Anatomy of the Nervous System

Interactive Link Questions

1. 

Watch this animation to examine the development of the brain, starting with the neural tube. As the anterior end of the neural tube develops, it enlarges into the primary vesicles that establish the forebrain, midbrain, and hindbrain. Those structures continue to develop throughout the rest of embryonic development and into adolescence. They are the basis of the structure of the fully developed adult brain. How would you describe the difference in the relative sizes of the three regions of the brain when comparing the early (25th embryonic day) brain and the adult brain?

  2. 

Watch this video to learn about the white matter in the cerebrum that develops during childhood and adolescence. This is a composite of MRI images taken of the brains of people from 5 years of age through 20 years of age, demonstrating how the cerebrum changes. As the color changes to blue, the ratio of gray matter to white matter changes. The caption for the video describes it as “less gray matter,” which is another way of saying “more white matter.” If the brain does not finish developing until approximately 20 years of age, can teenagers be held responsible for behaving badly?

  3. 

Watch this video to learn about the basal nuclei (also known as the basal ganglia), which have two pathways that process information within the cerebrum. As shown in this video, the direct pathway is the shorter pathway through the system that results in increased activity in the cerebral cortex and increased motor activity. The direct pathway is described as resulting in “disinhibition” of the thalamus. What does disinhibition mean? What are the two neurons doing individually to cause this?

  4. 

Watch this video to learn about the basal nuclei (also known as the basal ganglia), which have two pathways that process information within the cerebrum. As shown in this video, the indirect pathway is the longer pathway through the system that results in decreased activity in the cerebral cortex, and therefore less motor activity. The indirect pathway has an extra couple of connections in it, including disinhibition of the subthalamic nucleus. What is the end result on the thalamus, and therefore on movement initiated by the cerebral cortex?

  5. 

Watch this video to learn about the gray matter of the spinal cord that receives input from fibers of the dorsal (posterior) root and sends information out through the fibers of the ventral (anterior) root. As discussed in this video, these connections represent the interactions of the CNS with peripheral structures for both sensory and motor functions. The cervical and lumbar spinal cords have enlargements as a result of larger populations of neurons. What are these enlargements responsible for?

  6. 

Compared with the nearest evolutionary relative, the chimpanzee, the human has a brain that is huge. At a point in the past, a common ancestor gave rise to the two species of humans and chimpanzees. That evolutionary history is long and is still an area of intense study. But something happened to increase the size of the human brain relative to the chimpanzee. Read this article in which the author explores the current understanding of why this happened.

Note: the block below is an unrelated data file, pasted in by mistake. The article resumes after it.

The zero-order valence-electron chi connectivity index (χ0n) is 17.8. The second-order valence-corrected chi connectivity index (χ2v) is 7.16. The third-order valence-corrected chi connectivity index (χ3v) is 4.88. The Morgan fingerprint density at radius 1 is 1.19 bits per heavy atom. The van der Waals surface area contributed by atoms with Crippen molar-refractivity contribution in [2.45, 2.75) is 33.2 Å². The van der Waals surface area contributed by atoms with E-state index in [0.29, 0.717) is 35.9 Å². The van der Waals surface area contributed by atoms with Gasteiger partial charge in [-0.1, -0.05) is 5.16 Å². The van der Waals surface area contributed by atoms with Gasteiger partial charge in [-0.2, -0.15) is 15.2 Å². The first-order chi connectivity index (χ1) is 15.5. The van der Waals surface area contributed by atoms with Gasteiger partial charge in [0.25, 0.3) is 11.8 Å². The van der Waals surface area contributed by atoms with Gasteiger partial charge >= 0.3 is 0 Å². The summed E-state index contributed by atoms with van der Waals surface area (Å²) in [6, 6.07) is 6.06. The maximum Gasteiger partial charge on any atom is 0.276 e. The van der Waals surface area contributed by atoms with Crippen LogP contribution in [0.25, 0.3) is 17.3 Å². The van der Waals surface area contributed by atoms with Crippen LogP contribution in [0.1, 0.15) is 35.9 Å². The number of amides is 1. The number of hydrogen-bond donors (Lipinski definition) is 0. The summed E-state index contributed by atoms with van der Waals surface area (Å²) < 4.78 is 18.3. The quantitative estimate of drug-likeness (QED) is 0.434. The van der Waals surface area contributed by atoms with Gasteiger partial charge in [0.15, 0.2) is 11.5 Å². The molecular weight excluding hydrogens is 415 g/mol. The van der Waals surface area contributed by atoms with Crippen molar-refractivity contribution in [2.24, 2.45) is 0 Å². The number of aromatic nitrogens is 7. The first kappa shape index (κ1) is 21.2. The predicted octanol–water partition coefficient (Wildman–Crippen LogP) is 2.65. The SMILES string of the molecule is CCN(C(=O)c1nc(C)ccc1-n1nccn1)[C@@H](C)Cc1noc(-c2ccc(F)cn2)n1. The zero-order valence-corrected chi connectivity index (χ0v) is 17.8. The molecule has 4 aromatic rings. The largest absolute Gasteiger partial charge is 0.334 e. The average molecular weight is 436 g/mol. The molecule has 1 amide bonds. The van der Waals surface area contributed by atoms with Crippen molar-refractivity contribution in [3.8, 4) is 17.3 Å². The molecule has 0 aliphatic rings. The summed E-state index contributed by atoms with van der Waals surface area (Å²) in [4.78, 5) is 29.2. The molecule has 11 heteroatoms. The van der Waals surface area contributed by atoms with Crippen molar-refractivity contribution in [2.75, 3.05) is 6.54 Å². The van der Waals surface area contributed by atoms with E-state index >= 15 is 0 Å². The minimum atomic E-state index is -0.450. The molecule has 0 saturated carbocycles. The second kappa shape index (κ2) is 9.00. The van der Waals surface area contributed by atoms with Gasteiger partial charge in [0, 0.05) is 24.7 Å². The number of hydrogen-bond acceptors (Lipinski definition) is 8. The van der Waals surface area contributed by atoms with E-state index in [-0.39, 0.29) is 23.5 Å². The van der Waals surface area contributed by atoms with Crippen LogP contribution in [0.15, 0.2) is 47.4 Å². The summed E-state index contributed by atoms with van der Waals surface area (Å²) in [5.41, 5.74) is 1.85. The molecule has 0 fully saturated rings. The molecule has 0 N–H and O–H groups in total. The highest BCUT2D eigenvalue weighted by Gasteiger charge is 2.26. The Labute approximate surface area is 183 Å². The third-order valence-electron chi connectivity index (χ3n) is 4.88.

According to one hypothesis about the expansion of brain size, what tissue might have been sacrificed so energy was available to grow our larger brain? Based on what you know about that tissue and nervous tissue, why would there be a trade-off between them in terms of energy use?

  7. 

Watch this animation to see how blood flows to the brain and passes through the circle of Willis before being distributed through the cerebrum. The circle of Willis is a specialized arrangement of arteries that ensure constant perfusion of the cerebrum even in the event of a blockage of one of the arteries in the circle. The animation shows the normal direction of flow through the circle of Willis to the middle cerebral artery. Where would the blood come from if there were a blockage just posterior to the middle cerebral artery on the left?

  8. 

Watch this video that describes the procedure known as the lumbar puncture, a medical procedure used to sample the CSF. Because of the anatomy of the CNS, it is a relative safe location to insert a needle. Why is the lumbar puncture performed in the lower lumbar area of the vertebral column?

  9. 

Watch this animation that shows the flow of CSF through the brain and spinal cord, and how it originates from the ventricles and then spreads into the space within the meninges, where the fluids then move into the venous sinuses to return to the cardiovascular circulation. What are the structures that produce CSF and where are they found? How are the structures indicated in this animation?

  10. 

Figure 13.20 If you zoom in on the DRG, you can see smaller satellite glial cells surrounding the large cell bodies of the sensory neurons. From what structure do satellite cells derive during embryologic development?

  11. 

Figure 13.22 To what structures in a skeletal muscle are the endoneurium, perineurium, and epineurium comparable?

  12. 

Visit this site to read about a man who wakes with a headache and a loss of vision. His regular doctor sent him to an ophthalmologist to address the vision loss. The ophthalmologist recognizes a greater problem and immediately sends him to the emergency room. Once there, the patient undergoes a large battery of tests, but a definite cause cannot be found. A specialist recognizes the problem as meningitis, but the question is what caused it originally. How can that be cured? The loss of vision comes from swelling around the optic nerve, which probably presented as a bulge on the inside of the eye. Why is swelling related to meningitis going to push on the optic nerve?